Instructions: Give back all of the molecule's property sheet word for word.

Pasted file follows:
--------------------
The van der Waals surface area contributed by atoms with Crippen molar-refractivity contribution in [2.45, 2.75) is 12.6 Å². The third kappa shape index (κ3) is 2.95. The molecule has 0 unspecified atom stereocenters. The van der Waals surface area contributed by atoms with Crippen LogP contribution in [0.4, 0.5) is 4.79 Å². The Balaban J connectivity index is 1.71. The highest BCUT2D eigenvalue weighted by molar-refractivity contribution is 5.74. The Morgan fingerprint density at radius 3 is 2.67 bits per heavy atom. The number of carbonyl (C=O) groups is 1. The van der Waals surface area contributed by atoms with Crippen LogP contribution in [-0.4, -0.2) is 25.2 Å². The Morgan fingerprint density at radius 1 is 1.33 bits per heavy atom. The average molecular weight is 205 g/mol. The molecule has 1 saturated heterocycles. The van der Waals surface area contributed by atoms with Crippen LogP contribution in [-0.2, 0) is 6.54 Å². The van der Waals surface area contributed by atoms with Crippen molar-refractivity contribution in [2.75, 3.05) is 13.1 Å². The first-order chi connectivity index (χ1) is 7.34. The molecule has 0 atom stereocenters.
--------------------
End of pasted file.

The van der Waals surface area contributed by atoms with Crippen molar-refractivity contribution in [2.45, 2.75) is 12.6 Å². The third kappa shape index (κ3) is 2.95. The molecule has 0 unspecified atom stereocenters. The van der Waals surface area contributed by atoms with Crippen LogP contribution in [0.4, 0.5) is 4.79 Å². The Balaban J connectivity index is 1.71. The highest BCUT2D eigenvalue weighted by molar-refractivity contribution is 5.74. The Morgan fingerprint density at radius 3 is 2.67 bits per heavy atom. The number of carbonyl (C=O) groups is 1. The van der Waals surface area contributed by atoms with Crippen LogP contribution in [-0.4, -0.2) is 25.2 Å². The Morgan fingerprint density at radius 1 is 1.33 bits per heavy atom. The average molecular weight is 205 g/mol. The molecule has 1 saturated heterocycles. The van der Waals surface area contributed by atoms with Crippen LogP contribution in [-0.2, 0) is 6.54 Å². The van der Waals surface area contributed by atoms with Crippen molar-refractivity contribution in [2.75, 3.05) is 13.1 Å². The first-order chi connectivity index (χ1) is 7.34. The molecule has 0 atom stereocenters.